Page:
The four biggies of tech – Apple, Google, Amazon and Facebook have been creeping in to each other’s turfs for years now. In 2013, their war is set to escalate around two fronts: hardware and search.
Software giants including Google and Amazon are interested in ramping up hardware to boost customer loyalty and to extend control over their software services and the revenues that flow from them. That is heightening their collision course with Apple, which is responding by building more of its own software to make its devices stand out.
Google, with the $12.5 billion purchase of Motorola Mobility under its belt, plans to use the phone maker to release new Android devices to help knock Apple’s iPhone off its perch. And Amazon, which has upped the ante in the tablet wars with the Kindle Fire, has also been testing its own phone.
Meanwhile, all four companies see search as a big opportunity for retaining and profiting off customers. While Google’s paradigm of typing queries in a search box has prevailed for years, now its rivals want to undercut the Web-search giant through mobile search on smartphones and other devices, and a slew of search services that allow recommendations from friends.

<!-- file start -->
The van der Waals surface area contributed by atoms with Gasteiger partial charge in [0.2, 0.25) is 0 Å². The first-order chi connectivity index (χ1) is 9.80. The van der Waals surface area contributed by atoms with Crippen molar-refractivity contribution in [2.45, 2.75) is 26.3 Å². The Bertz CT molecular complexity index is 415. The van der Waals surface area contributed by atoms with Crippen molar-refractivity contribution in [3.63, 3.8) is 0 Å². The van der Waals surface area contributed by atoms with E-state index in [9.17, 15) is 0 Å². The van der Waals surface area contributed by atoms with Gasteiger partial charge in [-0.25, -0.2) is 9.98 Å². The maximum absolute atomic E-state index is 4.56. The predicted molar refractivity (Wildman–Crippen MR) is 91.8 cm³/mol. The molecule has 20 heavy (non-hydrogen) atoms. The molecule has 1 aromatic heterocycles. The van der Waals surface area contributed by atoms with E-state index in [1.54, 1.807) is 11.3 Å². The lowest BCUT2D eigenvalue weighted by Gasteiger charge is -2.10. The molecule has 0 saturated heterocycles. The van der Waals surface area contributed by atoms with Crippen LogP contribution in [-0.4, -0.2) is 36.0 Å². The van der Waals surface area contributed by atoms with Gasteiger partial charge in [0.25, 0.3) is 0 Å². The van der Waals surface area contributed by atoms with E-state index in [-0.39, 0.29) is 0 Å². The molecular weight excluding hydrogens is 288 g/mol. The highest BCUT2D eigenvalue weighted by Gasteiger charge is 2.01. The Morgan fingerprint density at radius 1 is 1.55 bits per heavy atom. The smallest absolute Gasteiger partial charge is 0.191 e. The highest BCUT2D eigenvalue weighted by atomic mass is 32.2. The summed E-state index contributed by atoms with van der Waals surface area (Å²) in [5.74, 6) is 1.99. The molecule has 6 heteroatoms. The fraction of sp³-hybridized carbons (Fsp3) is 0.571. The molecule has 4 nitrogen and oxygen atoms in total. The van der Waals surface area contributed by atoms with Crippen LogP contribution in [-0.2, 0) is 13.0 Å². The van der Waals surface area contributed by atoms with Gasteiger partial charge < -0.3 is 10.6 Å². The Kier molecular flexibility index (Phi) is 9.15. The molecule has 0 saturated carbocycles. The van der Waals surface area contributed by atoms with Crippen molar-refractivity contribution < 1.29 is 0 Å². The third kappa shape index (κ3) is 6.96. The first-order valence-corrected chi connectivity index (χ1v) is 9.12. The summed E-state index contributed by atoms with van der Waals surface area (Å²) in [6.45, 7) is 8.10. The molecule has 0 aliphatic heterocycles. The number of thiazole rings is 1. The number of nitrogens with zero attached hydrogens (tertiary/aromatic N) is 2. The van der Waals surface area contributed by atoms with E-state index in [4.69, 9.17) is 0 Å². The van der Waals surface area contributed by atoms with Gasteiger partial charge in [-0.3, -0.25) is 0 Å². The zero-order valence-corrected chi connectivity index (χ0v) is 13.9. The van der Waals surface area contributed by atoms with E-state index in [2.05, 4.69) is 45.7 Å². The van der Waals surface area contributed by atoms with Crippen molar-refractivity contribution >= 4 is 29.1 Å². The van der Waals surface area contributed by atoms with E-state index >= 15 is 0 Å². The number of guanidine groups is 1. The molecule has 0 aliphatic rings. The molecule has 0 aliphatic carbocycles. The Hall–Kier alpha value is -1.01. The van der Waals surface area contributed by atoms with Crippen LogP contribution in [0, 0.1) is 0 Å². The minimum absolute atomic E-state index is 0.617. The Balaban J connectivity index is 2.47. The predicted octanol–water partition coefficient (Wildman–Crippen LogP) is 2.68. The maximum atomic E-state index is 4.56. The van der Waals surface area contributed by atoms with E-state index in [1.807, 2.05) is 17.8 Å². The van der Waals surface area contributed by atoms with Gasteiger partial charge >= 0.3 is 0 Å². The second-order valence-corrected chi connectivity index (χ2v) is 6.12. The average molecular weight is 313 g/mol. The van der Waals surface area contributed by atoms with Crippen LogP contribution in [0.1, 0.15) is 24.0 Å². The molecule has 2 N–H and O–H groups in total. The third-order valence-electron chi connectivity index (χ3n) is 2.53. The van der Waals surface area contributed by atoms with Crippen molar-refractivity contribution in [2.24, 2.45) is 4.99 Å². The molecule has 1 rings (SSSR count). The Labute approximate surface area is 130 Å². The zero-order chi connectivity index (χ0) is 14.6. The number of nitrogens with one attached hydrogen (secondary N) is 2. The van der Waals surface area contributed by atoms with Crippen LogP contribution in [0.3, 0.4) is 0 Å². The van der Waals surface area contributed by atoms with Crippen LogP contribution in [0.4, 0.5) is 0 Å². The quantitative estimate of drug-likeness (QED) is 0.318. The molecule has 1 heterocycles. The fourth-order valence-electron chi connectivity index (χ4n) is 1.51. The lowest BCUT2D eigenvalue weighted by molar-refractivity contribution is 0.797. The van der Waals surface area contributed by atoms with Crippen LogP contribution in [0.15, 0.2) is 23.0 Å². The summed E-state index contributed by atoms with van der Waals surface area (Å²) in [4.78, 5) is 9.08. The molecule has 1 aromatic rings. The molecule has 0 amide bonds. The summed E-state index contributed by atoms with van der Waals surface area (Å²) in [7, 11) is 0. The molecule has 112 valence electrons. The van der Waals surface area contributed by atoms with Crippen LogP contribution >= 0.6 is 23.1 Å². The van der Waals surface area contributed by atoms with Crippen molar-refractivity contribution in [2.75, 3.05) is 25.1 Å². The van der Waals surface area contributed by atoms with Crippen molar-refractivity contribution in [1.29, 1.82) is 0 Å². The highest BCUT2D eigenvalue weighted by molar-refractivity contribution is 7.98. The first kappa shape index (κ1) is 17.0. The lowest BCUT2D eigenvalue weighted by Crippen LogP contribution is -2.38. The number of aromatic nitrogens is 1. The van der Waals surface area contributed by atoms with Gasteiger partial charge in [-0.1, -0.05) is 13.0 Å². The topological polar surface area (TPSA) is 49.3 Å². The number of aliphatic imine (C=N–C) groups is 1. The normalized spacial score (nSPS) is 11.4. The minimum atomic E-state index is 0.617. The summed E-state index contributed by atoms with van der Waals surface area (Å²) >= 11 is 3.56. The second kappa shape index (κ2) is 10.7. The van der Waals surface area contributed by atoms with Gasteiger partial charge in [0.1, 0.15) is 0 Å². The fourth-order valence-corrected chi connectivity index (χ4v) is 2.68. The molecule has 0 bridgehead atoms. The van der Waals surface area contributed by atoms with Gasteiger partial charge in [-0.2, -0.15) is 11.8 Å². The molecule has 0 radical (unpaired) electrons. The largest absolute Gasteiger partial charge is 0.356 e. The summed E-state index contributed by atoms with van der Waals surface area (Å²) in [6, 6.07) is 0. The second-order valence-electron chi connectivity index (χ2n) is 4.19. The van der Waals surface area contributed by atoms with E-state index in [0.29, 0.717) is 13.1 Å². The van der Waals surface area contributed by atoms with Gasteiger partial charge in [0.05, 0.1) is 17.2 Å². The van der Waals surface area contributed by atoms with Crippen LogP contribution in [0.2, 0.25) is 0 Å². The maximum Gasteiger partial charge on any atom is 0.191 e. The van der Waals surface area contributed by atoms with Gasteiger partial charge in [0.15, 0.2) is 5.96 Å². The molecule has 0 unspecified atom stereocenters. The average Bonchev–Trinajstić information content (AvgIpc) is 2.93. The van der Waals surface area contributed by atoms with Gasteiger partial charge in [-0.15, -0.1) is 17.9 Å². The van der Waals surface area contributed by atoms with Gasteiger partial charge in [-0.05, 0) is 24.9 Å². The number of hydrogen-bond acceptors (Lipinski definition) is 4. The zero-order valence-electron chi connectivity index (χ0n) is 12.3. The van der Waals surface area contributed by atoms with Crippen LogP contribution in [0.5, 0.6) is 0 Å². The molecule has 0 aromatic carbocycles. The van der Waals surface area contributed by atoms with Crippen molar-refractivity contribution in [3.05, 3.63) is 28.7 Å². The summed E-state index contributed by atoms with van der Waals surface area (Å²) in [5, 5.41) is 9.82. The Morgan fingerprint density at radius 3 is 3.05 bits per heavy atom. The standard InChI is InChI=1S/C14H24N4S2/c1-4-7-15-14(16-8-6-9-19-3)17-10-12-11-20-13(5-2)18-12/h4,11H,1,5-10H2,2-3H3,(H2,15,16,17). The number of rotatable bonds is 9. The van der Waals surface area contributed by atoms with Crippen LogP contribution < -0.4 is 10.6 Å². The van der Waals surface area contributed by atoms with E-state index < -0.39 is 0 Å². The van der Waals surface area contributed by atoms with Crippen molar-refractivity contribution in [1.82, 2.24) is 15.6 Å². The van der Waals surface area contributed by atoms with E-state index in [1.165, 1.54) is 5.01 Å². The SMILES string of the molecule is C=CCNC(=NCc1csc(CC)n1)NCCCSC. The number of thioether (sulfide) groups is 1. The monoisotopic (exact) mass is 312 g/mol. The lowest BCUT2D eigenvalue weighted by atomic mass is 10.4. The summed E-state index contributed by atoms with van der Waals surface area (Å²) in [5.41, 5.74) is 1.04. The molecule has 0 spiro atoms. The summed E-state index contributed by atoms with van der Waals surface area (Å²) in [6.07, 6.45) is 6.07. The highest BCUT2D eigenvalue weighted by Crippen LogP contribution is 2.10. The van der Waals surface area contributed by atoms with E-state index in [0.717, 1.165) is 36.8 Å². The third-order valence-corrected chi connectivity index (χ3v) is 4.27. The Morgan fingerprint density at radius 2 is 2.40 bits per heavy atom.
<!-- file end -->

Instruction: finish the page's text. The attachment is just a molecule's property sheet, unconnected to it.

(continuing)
Apple’s foray is Siri, a voice-activated service that answers queries about topics like the weather or sports scores from the iPhone or iPad homescreen. Next year, the company will continue its hunt for new data to power the service, making it useful for a broader number of queries.
And at a conference in September, Facebook Chief Executive Mark Zuckerberg riffed on the myriad ways that friends could provide useful answers. He said the company would expand its search capabilities in the future.
The four companies are clashing in other areas as well, from e-commerce to online ads.
“They are all getting into each other’s market,” said Opus Research analyst Greg Sterling. “It is a land grab in a way” to appeal to developers, who can help make their services truly ubiquitous.
It will be interesting to see what these biggies do this new year.
Read More: WSJ